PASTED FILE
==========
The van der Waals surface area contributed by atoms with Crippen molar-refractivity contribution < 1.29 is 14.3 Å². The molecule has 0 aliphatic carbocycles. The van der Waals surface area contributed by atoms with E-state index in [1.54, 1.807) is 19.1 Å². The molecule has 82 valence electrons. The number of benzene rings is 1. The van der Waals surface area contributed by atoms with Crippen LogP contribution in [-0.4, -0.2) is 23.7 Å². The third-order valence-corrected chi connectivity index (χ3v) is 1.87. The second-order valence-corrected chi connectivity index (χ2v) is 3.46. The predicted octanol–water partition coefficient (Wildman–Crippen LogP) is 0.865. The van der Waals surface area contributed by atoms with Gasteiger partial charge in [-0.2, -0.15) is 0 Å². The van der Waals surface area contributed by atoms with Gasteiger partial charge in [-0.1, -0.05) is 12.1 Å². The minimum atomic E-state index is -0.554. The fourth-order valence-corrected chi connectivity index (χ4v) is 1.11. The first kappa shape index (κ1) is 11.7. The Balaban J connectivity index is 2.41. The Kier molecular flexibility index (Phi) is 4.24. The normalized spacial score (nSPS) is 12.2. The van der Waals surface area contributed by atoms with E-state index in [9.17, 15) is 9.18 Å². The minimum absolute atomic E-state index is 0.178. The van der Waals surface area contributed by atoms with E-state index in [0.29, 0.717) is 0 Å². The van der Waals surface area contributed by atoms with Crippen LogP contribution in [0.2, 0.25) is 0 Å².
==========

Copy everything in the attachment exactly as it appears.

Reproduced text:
The van der Waals surface area contributed by atoms with Crippen molar-refractivity contribution < 1.29 is 14.3 Å². The molecule has 0 aliphatic carbocycles. The van der Waals surface area contributed by atoms with E-state index in [1.54, 1.807) is 19.1 Å². The molecule has 82 valence electrons. The number of benzene rings is 1. The van der Waals surface area contributed by atoms with Crippen LogP contribution in [-0.4, -0.2) is 23.7 Å². The third-order valence-corrected chi connectivity index (χ3v) is 1.87. The second-order valence-corrected chi connectivity index (χ2v) is 3.46. The predicted octanol–water partition coefficient (Wildman–Crippen LogP) is 0.865. The van der Waals surface area contributed by atoms with Gasteiger partial charge in [-0.2, -0.15) is 0 Å². The van der Waals surface area contributed by atoms with Gasteiger partial charge in [-0.1, -0.05) is 12.1 Å². The minimum atomic E-state index is -0.554. The fourth-order valence-corrected chi connectivity index (χ4v) is 1.11. The first kappa shape index (κ1) is 11.7. The Balaban J connectivity index is 2.41. The Kier molecular flexibility index (Phi) is 4.24. The normalized spacial score (nSPS) is 12.2. The van der Waals surface area contributed by atoms with E-state index in [9.17, 15) is 9.18 Å². The minimum absolute atomic E-state index is 0.178. The van der Waals surface area contributed by atoms with E-state index in [0.29, 0.717) is 0 Å². The van der Waals surface area contributed by atoms with Crippen LogP contribution in [0.2, 0.25) is 0 Å².